1829 | Baltimore

Where Have All the Flowers Gone?

Edgar Allen Poe laments the march of science.

Science! True daughter of Old Time thou art!
    Who alterest all things with thy peering eyes.
Why preyest thou thus upon the poet’s heart,
    Vulture, whose wings are dull realities?
How should he love thee? Or how deem thee wise,
    Who wouldst not leave him in his wandering
To seek for treasure in the jewelled skies,
    Albeit he soared with an undaunted wing?
Hast thou not dragged Diana from her car?
    And driven the Hamadryad from the wood
To seek a shelter in some happier star?
    Hast thou not torn the Naiad from her flood,
The Elfin from the green grass, and from me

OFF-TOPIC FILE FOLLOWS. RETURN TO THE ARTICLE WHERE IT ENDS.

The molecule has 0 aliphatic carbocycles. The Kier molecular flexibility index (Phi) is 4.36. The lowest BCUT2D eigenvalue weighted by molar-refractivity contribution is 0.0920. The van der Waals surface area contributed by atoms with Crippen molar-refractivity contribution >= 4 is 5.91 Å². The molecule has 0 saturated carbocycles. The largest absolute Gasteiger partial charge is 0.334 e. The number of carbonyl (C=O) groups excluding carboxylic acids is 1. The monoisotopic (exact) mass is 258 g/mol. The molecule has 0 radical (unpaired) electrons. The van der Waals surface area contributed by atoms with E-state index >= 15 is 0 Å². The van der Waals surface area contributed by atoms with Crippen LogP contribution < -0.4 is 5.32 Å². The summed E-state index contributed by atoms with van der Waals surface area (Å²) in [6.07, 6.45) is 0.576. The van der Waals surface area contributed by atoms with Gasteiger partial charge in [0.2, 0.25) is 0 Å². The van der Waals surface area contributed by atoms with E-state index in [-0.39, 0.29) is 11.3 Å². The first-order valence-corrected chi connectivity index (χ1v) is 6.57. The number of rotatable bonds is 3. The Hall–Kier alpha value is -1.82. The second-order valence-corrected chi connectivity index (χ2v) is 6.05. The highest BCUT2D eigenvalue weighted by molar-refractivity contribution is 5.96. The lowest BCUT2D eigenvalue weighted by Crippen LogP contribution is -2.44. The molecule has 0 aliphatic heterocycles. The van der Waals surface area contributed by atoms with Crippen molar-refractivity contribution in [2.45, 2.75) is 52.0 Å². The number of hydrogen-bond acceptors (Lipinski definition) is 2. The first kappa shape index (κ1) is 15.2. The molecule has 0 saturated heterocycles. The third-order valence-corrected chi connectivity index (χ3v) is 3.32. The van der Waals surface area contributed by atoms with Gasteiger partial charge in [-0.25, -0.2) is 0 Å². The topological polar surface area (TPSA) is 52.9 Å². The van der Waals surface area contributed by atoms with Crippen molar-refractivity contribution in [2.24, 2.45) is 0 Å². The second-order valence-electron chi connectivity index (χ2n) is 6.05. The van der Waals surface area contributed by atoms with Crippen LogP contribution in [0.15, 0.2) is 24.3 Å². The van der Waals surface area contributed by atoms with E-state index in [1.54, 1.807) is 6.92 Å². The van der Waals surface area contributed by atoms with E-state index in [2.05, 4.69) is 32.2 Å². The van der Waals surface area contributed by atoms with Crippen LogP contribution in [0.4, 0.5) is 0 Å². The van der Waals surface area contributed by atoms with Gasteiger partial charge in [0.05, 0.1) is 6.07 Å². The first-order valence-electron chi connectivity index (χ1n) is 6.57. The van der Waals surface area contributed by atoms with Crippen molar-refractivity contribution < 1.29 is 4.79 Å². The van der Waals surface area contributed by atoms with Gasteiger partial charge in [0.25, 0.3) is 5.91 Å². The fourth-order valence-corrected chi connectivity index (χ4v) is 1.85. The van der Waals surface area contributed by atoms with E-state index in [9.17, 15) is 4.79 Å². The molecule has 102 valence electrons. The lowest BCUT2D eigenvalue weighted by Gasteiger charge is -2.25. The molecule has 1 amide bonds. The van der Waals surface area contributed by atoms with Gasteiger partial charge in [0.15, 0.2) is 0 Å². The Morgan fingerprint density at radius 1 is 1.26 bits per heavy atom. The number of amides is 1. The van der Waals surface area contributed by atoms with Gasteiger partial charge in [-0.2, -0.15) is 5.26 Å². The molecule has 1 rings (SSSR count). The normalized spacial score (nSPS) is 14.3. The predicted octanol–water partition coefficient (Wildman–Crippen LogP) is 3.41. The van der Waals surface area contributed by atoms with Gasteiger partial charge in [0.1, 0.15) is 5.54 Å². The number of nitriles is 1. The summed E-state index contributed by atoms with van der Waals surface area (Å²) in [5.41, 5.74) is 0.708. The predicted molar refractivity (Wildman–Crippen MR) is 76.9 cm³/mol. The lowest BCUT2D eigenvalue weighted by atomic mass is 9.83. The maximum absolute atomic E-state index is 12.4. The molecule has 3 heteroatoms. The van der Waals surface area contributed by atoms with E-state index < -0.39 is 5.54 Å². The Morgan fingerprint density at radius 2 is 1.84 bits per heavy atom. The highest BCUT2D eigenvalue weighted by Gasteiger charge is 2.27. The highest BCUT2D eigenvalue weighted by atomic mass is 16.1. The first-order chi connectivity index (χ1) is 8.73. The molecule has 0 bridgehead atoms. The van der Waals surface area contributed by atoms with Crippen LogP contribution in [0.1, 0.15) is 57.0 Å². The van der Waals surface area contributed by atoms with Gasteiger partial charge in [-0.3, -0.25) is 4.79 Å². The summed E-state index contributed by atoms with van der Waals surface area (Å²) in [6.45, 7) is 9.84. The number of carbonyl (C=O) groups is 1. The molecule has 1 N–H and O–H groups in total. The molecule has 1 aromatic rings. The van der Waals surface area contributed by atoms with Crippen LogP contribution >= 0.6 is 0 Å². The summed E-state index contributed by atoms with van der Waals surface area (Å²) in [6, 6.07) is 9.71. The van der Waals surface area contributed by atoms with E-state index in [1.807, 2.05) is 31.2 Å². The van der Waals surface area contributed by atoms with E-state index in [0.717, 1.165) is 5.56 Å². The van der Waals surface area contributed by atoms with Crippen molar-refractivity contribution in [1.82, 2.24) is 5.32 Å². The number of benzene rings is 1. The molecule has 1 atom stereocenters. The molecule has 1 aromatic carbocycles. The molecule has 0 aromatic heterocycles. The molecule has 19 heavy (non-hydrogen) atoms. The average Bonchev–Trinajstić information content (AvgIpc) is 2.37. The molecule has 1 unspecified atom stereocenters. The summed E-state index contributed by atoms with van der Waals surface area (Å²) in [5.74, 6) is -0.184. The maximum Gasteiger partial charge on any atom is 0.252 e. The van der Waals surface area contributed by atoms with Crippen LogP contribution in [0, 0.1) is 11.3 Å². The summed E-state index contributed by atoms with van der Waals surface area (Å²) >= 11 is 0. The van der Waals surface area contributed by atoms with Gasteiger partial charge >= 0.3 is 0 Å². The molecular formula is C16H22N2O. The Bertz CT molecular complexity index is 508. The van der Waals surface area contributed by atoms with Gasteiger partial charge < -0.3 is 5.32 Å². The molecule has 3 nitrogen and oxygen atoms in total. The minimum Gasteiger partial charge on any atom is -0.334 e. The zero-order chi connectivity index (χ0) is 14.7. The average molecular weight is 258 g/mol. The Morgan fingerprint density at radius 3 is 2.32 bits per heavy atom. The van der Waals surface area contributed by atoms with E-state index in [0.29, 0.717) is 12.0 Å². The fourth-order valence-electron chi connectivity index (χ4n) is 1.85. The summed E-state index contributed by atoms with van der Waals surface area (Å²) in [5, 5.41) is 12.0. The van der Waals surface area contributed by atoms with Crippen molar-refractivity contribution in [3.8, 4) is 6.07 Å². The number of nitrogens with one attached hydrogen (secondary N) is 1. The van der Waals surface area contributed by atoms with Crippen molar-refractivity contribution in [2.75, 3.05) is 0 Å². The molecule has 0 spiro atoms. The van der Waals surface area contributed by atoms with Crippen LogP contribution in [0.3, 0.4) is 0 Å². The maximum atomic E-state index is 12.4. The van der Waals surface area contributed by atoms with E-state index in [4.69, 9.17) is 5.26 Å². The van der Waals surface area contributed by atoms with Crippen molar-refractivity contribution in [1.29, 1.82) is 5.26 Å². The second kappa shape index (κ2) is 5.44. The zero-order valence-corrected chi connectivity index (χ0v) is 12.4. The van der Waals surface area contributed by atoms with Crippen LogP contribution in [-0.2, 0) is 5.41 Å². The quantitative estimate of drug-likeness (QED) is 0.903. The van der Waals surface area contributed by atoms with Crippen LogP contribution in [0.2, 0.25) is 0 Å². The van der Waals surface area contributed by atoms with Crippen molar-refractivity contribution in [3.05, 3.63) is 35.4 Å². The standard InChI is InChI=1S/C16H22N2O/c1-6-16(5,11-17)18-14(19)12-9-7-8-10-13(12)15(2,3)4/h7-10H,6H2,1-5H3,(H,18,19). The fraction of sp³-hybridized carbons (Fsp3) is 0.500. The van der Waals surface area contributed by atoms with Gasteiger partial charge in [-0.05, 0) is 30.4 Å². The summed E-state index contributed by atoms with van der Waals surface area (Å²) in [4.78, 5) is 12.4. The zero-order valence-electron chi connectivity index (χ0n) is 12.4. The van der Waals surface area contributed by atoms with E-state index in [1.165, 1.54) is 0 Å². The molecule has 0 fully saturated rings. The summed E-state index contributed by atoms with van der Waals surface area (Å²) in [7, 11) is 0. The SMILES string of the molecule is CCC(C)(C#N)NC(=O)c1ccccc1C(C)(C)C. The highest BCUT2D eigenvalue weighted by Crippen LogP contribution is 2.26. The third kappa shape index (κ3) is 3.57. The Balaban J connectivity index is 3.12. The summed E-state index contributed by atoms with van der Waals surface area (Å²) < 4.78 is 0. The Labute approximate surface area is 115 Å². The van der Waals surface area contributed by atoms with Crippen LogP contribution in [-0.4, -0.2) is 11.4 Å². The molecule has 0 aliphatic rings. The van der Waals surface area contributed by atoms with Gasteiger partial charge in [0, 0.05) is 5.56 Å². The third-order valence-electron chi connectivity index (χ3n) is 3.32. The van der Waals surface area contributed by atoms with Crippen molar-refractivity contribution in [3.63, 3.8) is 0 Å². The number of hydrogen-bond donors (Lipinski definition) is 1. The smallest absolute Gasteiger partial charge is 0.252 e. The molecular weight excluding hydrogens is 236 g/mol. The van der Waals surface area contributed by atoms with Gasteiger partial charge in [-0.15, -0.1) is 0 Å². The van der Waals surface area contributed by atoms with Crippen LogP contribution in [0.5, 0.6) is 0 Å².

The summer dream beneath the tamarind tree?

Photograph of American short-story writer and poet Edgar Allan Poe.

Edgar Allan Poe

"Sonnet—To Science.” Born the son of two actors in Boston in 1809, Poe entered the University of Virginia in 1826, but gambling debts prompted him to abandon his studies after eleven months. After inviting his own expulsion from West Point, obtaining and then losing his editorship of the Southern Literary Messenger, and marrying his thirteen-year-old cousin, he published “The Fall of the House of Usher” in 1839, “The Murders in the Rue Morgue” in 1841, and “The Raven” in 1845.